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Prepared by :

Group of Concerned Citizens
47-2 Jalan Thambipillai
50470 Kuala Lumpur.


The ASPIRATIONS AND DEMANDS of the Malaysian Indians need to be made current and popular at this juncture of Malaysian History for three critically important reasons:

a. The heightened perception of a large section of the  community of the marginalisation and powerlessness of the group.

b. The political opportunity that is available today to frontally confront the problem of marginalisation and powerlessness of the Indian community

c. The opportunity to transform the ASPIRATIONS AND DEMANDS of the Malaysian Indians from a communal issue to a national issue that needs active governmental attention and interventions.


The effects of the prolonged marginalisation from mainstream development of the Malaysian Indians (MI) are clear from various reports, studies and discussions. In seeking to redress the present dilemma , the aspirations and demands of the MI are as follows:


The MI have played less than a token role in the national politics of the country since independence. The role played by MIC on communal line lacked bargaining power. It is recognised that the lack of electoral support at communal level without even one constituency having a majority to determine the outcome of any election has  placed MIC at political obscurity. Thus causing the MI political representative in the Barisan National to become beholden to   UMNO or the status quo.

The political rights of MI can only be protected by non-communal politics. The communal politics of Alliance and Barisan Nasional has alienated the MI from all instruments of power. The right of MI to exist with equal rights as citizens has become a way of co-existence with "take what is given".

The MI aspire a non-communal party system in which the rights minorities can be guaranteed. In  the absence of a non-communal scenario the MI demand for reserved seats at all levels (Federal, State, cabinet and local councils and authorities) in all elections for MI and other minorities in proportions.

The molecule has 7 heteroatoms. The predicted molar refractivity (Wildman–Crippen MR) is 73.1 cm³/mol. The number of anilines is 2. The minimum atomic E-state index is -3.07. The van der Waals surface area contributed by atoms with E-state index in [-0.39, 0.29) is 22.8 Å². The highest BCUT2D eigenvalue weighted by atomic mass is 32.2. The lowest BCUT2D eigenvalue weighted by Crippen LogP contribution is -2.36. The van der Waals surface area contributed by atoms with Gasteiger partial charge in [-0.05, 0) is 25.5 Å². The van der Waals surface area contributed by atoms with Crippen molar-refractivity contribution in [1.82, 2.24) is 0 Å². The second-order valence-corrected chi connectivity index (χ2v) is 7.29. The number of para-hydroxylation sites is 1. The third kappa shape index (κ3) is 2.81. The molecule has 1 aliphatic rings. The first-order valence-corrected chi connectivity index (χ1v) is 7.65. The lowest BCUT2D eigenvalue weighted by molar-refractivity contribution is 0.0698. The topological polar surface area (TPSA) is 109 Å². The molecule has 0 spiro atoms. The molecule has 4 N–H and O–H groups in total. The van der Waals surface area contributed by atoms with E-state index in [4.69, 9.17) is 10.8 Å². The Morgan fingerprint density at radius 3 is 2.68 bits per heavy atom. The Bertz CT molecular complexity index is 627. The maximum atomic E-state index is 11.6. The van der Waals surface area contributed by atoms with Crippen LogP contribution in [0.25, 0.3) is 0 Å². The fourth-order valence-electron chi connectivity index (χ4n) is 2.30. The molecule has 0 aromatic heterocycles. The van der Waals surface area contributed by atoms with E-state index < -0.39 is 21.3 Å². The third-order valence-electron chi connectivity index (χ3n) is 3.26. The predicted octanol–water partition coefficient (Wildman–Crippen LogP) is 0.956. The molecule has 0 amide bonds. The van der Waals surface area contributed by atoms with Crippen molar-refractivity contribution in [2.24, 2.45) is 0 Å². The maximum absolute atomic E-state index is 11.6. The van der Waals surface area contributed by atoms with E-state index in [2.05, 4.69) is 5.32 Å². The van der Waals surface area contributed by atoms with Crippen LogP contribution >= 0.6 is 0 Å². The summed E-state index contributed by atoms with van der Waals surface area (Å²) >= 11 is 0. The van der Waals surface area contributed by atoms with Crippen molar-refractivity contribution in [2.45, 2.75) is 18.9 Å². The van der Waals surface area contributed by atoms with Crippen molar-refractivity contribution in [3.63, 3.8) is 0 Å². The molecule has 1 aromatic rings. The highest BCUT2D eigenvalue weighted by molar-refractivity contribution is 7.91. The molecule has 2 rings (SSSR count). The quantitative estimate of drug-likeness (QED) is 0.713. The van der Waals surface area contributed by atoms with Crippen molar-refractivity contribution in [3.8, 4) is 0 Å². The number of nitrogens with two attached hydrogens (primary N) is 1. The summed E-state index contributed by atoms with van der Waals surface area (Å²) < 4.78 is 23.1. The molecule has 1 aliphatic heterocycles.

The MI demand that the  constitutional right to citizenship, voting, freedom of expression, mother tongue education, religious and cultural practices be reaffirmed and enlarged with the ideals of democracy.


The country's growth and wealth is more than sufficient to cater for the needs of all Malaysians. Even if it is insufficient the way forward is to share the resources. The economic development policies should address among other things the following:

a. All workers in the country should be protected with provisions that ensures decent living wage and housing. The import of foreign labour should be checked until such time the real wages of local workers commensurate a decent living wage and the local man power is under full employment .  All forms of daily rated and exploitative wage schemes prevalent in the plantations and elsewhere should be abolished. The freedom of association of workers and formation of unions must be guaranteed.

b. Intervention programmes to eradicate poverty and redistribution of wealth should be for all Malaysians. A commission comprising of government as well as representatives from different communities and opposition political parties must be formed for implementation and  monitoring. The poverty eradication and wealth distribution programmes should target to reduce the income disparity level to that of countries in similar economic standing in the world.

c. The employment market is segmented on communal lines. The desired level of participation of MI in the civil service and private sector require governmental intervention.

d. Business opportunities in SMI, permits, licences, contracts and other forms economic opportunities should be accessible and made available  for MI and other minorities. The base capital for businesses of the needy MI should be made available through financial institutions.